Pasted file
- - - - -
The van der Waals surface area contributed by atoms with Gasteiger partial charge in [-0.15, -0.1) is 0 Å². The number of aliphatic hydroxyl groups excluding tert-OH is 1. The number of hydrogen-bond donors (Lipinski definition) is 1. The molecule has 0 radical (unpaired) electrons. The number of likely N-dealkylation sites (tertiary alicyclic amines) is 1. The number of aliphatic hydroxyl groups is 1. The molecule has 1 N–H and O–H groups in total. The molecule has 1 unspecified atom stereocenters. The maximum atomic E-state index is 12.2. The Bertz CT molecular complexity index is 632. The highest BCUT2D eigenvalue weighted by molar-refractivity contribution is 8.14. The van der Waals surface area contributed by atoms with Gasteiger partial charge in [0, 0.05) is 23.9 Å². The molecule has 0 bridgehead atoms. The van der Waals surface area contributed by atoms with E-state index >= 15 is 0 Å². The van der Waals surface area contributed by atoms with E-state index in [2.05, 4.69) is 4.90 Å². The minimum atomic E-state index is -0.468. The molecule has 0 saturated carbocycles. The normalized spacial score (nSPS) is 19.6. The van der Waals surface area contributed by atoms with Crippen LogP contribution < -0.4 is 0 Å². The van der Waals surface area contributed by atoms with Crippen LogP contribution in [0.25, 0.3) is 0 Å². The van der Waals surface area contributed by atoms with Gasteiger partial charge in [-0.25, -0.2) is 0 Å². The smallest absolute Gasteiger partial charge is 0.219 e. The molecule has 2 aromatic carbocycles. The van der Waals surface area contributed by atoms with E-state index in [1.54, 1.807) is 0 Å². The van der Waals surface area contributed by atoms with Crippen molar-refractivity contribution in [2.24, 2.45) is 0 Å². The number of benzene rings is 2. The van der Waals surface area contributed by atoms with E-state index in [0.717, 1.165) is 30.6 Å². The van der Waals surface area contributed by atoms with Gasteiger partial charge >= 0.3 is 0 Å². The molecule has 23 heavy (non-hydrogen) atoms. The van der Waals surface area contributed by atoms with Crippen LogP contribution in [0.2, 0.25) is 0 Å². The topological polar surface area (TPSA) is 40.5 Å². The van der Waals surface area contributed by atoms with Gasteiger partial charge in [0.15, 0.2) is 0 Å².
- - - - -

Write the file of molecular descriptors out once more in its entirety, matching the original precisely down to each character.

The van der Waals surface area contributed by atoms with Gasteiger partial charge in [-0.15, -0.1) is 0 Å². The number of aliphatic hydroxyl groups excluding tert-OH is 1. The number of hydrogen-bond donors (Lipinski definition) is 1. The molecule has 0 radical (unpaired) electrons. The number of likely N-dealkylation sites (tertiary alicyclic amines) is 1. The number of aliphatic hydroxyl groups is 1. The molecule has 1 N–H and O–H groups in total. The molecule has 1 unspecified atom stereocenters. The maximum atomic E-state index is 12.2. The Bertz CT molecular complexity index is 632. The highest BCUT2D eigenvalue weighted by molar-refractivity contribution is 8.14. The van der Waals surface area contributed by atoms with Gasteiger partial charge in [0, 0.05) is 23.9 Å². The molecule has 0 bridgehead atoms. The van der Waals surface area contributed by atoms with E-state index >= 15 is 0 Å². The van der Waals surface area contributed by atoms with E-state index in [2.05, 4.69) is 4.90 Å². The minimum atomic E-state index is -0.468. The molecule has 0 saturated carbocycles. The normalized spacial score (nSPS) is 19.6. The van der Waals surface area contributed by atoms with Crippen LogP contribution < -0.4 is 0 Å². The van der Waals surface area contributed by atoms with Crippen LogP contribution in [0.25, 0.3) is 0 Å². The van der Waals surface area contributed by atoms with Gasteiger partial charge in [-0.25, -0.2) is 0 Å². The smallest absolute Gasteiger partial charge is 0.219 e. The molecule has 2 aromatic carbocycles. The van der Waals surface area contributed by atoms with E-state index in [1.54, 1.807) is 0 Å². The van der Waals surface area contributed by atoms with Crippen molar-refractivity contribution in [2.24, 2.45) is 0 Å². The number of benzene rings is 2. The van der Waals surface area contributed by atoms with E-state index in [0.717, 1.165) is 30.6 Å². The van der Waals surface area contributed by atoms with Gasteiger partial charge >= 0.3 is 0 Å². The molecule has 23 heavy (non-hydrogen) atoms. The van der Waals surface area contributed by atoms with Crippen LogP contribution in [0.2, 0.25) is 0 Å². The topological polar surface area (TPSA) is 40.5 Å². The van der Waals surface area contributed by atoms with Gasteiger partial charge in [0.15, 0.2) is 0 Å².